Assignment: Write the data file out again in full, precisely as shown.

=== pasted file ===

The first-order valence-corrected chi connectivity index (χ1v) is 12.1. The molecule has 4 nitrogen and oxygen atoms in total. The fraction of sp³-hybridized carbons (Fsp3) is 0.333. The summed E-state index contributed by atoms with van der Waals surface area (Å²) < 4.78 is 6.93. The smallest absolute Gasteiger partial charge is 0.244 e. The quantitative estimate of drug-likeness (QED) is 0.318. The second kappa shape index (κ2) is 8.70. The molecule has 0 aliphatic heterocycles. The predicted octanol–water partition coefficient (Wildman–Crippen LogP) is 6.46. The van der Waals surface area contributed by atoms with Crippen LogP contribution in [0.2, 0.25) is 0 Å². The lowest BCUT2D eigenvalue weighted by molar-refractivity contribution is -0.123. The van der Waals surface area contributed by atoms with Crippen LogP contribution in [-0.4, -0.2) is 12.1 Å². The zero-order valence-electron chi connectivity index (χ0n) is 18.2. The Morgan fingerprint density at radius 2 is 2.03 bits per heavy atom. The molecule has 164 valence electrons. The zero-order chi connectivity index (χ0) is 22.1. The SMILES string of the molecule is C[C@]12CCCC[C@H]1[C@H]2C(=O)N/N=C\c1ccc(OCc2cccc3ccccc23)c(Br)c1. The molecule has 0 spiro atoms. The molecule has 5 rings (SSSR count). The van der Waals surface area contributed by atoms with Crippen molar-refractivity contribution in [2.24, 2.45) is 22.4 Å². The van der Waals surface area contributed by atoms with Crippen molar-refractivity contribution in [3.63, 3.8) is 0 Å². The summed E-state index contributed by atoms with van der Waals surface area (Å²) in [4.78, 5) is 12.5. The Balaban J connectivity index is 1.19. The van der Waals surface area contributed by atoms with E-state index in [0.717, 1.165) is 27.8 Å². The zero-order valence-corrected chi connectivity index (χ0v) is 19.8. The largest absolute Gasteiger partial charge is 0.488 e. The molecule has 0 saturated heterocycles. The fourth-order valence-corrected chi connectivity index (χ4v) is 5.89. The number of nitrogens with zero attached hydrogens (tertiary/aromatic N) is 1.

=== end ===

The first-order valence-corrected chi connectivity index (χ1v) is 12.1. The molecule has 4 nitrogen and oxygen atoms in total. The fraction of sp³-hybridized carbons (Fsp3) is 0.333. The summed E-state index contributed by atoms with van der Waals surface area (Å²) < 4.78 is 6.93. The smallest absolute Gasteiger partial charge is 0.244 e. The quantitative estimate of drug-likeness (QED) is 0.318. The second kappa shape index (κ2) is 8.70. The molecule has 0 aliphatic heterocycles. The predicted octanol–water partition coefficient (Wildman–Crippen LogP) is 6.46. The van der Waals surface area contributed by atoms with Crippen LogP contribution in [0.2, 0.25) is 0 Å². The lowest BCUT2D eigenvalue weighted by molar-refractivity contribution is -0.123. The van der Waals surface area contributed by atoms with Crippen LogP contribution in [-0.4, -0.2) is 12.1 Å². The zero-order valence-electron chi connectivity index (χ0n) is 18.2. The Morgan fingerprint density at radius 2 is 2.03 bits per heavy atom. The molecule has 164 valence electrons. The zero-order chi connectivity index (χ0) is 22.1. The SMILES string of the molecule is C[C@]12CCCC[C@H]1[C@H]2C(=O)N/N=C\c1ccc(OCc2cccc3ccccc23)c(Br)c1. The molecule has 0 spiro atoms. The molecule has 5 rings (SSSR count). The van der Waals surface area contributed by atoms with Crippen molar-refractivity contribution in [2.24, 2.45) is 22.4 Å². The van der Waals surface area contributed by atoms with Crippen molar-refractivity contribution in [3.63, 3.8) is 0 Å². The summed E-state index contributed by atoms with van der Waals surface area (Å²) in [4.78, 5) is 12.5. The Balaban J connectivity index is 1.19. The van der Waals surface area contributed by atoms with E-state index in [0.717, 1.165) is 27.8 Å². The zero-order valence-corrected chi connectivity index (χ0v) is 19.8. The largest absolute Gasteiger partial charge is 0.488 e. The molecule has 0 saturated heterocycles. The fourth-order valence-corrected chi connectivity index (χ4v) is 5.89. The number of nitrogens with zero attached hydrogens (tertiary/aromatic N) is 1.